Pitkin County has chosen longtime local real estate broker Sally Shiekman-Miller to help the government spend its $10 million housing fund.
Shiekman-Miller, currently an agent with Aspen Snowmass Sotheby’s, has sold real estate in the area for 20 years. For the last four years, she’s also served as the broker for the Aspen School District. She hasn’t yet met with the full board of commissioners about her duties.
“I know they have a certain amount of money to spend and they want it to go as far as it can,” Shiekman-Miller said. “But we haven’t had the opportunity to sit down and identify what the county’s goals are.”
The county commissioners haven’t yet approved a contract for Shiekman-Miller’s services, but assistant county manager Phylis Mattice informed them on Tuesday that county staff had chosen the broker from the field of candidates.
The county had been taking candidate applications for the gig since April. Commissioners agreed this spring that they needed to hire a broker to assist with spending the government money amassed through impact fees and payments in lieu of affordable housing. They have floated ideas of buying property for new affordable housing development, and purchasing existing properties for employee housing.
Shiekman-Miller will be tasked with evaluating and negotiating the purchase of real estate for affordable housing in the upper Roaring Fork Valley.
The commissioners approved a spending budget of $2.3 million for this year from their housing savings, and could potentially spend more to take advantage of a perceived buyer’s market between Basalt and Aspen.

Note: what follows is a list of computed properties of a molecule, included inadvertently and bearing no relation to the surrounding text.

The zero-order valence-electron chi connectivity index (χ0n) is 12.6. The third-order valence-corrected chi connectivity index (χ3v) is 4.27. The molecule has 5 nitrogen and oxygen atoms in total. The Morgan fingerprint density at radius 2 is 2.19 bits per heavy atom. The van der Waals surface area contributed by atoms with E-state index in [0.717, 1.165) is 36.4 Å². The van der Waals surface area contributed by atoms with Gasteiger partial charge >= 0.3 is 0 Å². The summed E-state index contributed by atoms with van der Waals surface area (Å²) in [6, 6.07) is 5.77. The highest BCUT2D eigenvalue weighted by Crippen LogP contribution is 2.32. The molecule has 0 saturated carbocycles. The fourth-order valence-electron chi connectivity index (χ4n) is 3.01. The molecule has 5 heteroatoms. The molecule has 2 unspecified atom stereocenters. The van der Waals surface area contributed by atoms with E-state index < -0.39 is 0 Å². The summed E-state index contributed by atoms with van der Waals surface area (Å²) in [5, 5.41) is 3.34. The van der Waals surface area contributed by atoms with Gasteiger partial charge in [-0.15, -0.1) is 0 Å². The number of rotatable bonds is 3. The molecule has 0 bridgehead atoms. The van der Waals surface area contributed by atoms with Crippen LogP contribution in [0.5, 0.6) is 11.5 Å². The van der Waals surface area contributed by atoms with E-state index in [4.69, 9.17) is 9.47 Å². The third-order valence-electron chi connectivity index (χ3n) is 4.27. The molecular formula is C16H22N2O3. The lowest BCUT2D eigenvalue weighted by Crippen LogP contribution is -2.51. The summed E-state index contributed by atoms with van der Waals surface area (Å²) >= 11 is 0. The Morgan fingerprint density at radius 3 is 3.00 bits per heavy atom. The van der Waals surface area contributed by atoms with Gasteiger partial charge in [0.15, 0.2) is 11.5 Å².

Shiekman-Miller’s selection comes as city and county officials are preparing for a planned September summit on local housing issues. The meeting is expected to address current and future government-subsidized housing demand in the Aspen area, and take a close look at the governance of the Aspen/Pitkin County Housing Authority.
During a discussion about the summit Tuesday, Commission Chair Michael Owsley was critical of the concept.
“I just don’t see it working, I don’t see it working at all,” Owsley said.
He noted that the last time local governments had a housing summit — in 2007 — it resulted in the $18 million purchase of the BMC West lumber yard near the airport for affordable housing, among other land banking purchases.
“That was a horrendous miscalculation,” Owsley said of the lumberyard buy, “so we need to be careful about this summit.”
Despite his qualms and other board members’ concerns about trying to do too much in a one- or two-day summit, the board agreed it should participate. All five commissioners stressed the need to make the summit topic-focused and goal-oriented.
“We have a lot of government dollars going toward this [affordable housing] program,” said Commissioner Rob Ittner. “We need to assure the public we have efficiencies in this program. We need to assure the public that there is public benefit in this program.”
Ittner also suggested the summit should devote time to lessons from affordable housing mis-steps and failures.
“We often wash over our failures,” Ittner said.
The commissioners also said they want to collaborate with Aspen City Council and APCHA on integrating social services into the program. Owsley said the county will push to end policies that led to APCHA evictions of unemployed tenants over the last year.
“That has got to be changed,” Owsley said.
The summit began as a city of Aspen-focused initiative, Commissioner George Newman reminded the board, and the commissioners asked to be included this spring.
“In essence, we invited ourselves to the table,” Newman said.
He suggested the city and county hire a professional facilitator to run the summit, keep it on topic, and provide an unbiased perspective.
The commissioners are expected to review an agenda of the summit later this summer.